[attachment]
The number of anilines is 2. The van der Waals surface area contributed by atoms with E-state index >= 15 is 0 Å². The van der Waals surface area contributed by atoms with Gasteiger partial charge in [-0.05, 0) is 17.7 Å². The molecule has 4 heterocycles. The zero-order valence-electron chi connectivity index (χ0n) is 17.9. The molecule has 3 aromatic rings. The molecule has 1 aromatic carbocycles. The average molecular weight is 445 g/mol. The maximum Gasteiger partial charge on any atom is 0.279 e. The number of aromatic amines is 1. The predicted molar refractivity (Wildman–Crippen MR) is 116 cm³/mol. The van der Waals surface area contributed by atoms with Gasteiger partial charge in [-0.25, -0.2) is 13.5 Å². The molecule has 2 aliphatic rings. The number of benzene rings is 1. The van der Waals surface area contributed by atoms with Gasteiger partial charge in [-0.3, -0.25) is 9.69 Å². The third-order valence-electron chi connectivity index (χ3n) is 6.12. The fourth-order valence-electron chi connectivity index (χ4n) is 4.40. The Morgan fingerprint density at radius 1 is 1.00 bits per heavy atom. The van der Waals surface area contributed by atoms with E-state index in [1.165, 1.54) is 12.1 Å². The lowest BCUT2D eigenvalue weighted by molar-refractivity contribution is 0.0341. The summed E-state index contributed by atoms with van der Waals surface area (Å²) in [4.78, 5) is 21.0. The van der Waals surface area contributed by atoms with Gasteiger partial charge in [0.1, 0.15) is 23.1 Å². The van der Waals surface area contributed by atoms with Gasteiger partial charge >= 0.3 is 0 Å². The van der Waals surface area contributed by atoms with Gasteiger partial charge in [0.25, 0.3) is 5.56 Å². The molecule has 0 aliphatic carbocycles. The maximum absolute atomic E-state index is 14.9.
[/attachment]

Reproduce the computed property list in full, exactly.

The number of anilines is 2. The van der Waals surface area contributed by atoms with E-state index >= 15 is 0 Å². The van der Waals surface area contributed by atoms with Gasteiger partial charge in [-0.05, 0) is 17.7 Å². The molecule has 4 heterocycles. The zero-order valence-electron chi connectivity index (χ0n) is 17.9. The molecule has 3 aromatic rings. The molecule has 1 aromatic carbocycles. The average molecular weight is 445 g/mol. The maximum Gasteiger partial charge on any atom is 0.279 e. The number of aromatic amines is 1. The predicted molar refractivity (Wildman–Crippen MR) is 116 cm³/mol. The van der Waals surface area contributed by atoms with Gasteiger partial charge in [-0.25, -0.2) is 13.5 Å². The molecule has 2 aliphatic rings. The number of benzene rings is 1. The van der Waals surface area contributed by atoms with Gasteiger partial charge in [-0.3, -0.25) is 9.69 Å². The third-order valence-electron chi connectivity index (χ3n) is 6.12. The fourth-order valence-electron chi connectivity index (χ4n) is 4.40. The Morgan fingerprint density at radius 1 is 1.00 bits per heavy atom. The van der Waals surface area contributed by atoms with E-state index in [1.165, 1.54) is 12.1 Å². The lowest BCUT2D eigenvalue weighted by molar-refractivity contribution is 0.0341. The summed E-state index contributed by atoms with van der Waals surface area (Å²) in [4.78, 5) is 21.0. The van der Waals surface area contributed by atoms with Gasteiger partial charge in [0.1, 0.15) is 23.1 Å². The van der Waals surface area contributed by atoms with Gasteiger partial charge >= 0.3 is 0 Å². The van der Waals surface area contributed by atoms with Gasteiger partial charge in [0.25, 0.3) is 5.56 Å². The molecule has 0 aliphatic carbocycles. The maximum absolute atomic E-state index is 14.9.